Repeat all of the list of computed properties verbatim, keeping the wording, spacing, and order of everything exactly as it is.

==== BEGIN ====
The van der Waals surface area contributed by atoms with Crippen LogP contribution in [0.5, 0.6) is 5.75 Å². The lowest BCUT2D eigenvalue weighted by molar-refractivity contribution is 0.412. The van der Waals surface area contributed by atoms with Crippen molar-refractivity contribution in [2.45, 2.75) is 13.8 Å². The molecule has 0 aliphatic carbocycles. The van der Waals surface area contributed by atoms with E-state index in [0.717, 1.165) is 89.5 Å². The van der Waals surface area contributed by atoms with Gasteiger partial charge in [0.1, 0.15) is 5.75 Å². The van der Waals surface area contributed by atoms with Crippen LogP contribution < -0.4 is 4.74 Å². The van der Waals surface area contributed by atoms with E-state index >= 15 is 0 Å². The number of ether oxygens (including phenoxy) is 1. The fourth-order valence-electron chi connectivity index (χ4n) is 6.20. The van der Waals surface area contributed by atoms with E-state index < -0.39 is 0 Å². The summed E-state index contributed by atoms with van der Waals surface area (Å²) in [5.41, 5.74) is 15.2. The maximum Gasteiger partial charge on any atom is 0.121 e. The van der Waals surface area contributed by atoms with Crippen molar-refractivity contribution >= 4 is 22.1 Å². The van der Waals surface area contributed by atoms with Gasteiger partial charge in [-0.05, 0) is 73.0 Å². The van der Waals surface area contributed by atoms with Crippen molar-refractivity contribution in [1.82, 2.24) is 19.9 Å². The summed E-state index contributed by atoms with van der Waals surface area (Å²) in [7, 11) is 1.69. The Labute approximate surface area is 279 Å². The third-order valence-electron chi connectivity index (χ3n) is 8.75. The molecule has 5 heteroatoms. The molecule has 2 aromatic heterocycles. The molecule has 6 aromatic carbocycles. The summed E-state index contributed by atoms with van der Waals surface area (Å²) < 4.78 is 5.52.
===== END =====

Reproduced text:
The van der Waals surface area contributed by atoms with Crippen LogP contribution in [0.5, 0.6) is 5.75 Å². The lowest BCUT2D eigenvalue weighted by molar-refractivity contribution is 0.412. The van der Waals surface area contributed by atoms with Crippen molar-refractivity contribution in [2.45, 2.75) is 13.8 Å². The molecule has 0 aliphatic carbocycles. The van der Waals surface area contributed by atoms with E-state index in [0.717, 1.165) is 89.5 Å². The van der Waals surface area contributed by atoms with Gasteiger partial charge in [0.1, 0.15) is 5.75 Å². The van der Waals surface area contributed by atoms with Crippen LogP contribution < -0.4 is 4.74 Å². The van der Waals surface area contributed by atoms with E-state index >= 15 is 0 Å². The number of ether oxygens (including phenoxy) is 1. The fourth-order valence-electron chi connectivity index (χ4n) is 6.20. The van der Waals surface area contributed by atoms with E-state index < -0.39 is 0 Å². The summed E-state index contributed by atoms with van der Waals surface area (Å²) in [5.41, 5.74) is 15.2. The maximum Gasteiger partial charge on any atom is 0.121 e. The van der Waals surface area contributed by atoms with Crippen molar-refractivity contribution >= 4 is 22.1 Å². The van der Waals surface area contributed by atoms with Gasteiger partial charge in [-0.05, 0) is 73.0 Å². The van der Waals surface area contributed by atoms with Crippen molar-refractivity contribution in [1.82, 2.24) is 19.9 Å². The summed E-state index contributed by atoms with van der Waals surface area (Å²) in [7, 11) is 1.69. The Labute approximate surface area is 279 Å². The third-order valence-electron chi connectivity index (χ3n) is 8.75. The molecule has 5 heteroatoms. The molecule has 2 aromatic heterocycles. The molecule has 6 aromatic carbocycles. The summed E-state index contributed by atoms with van der Waals surface area (Å²) < 4.78 is 5.52.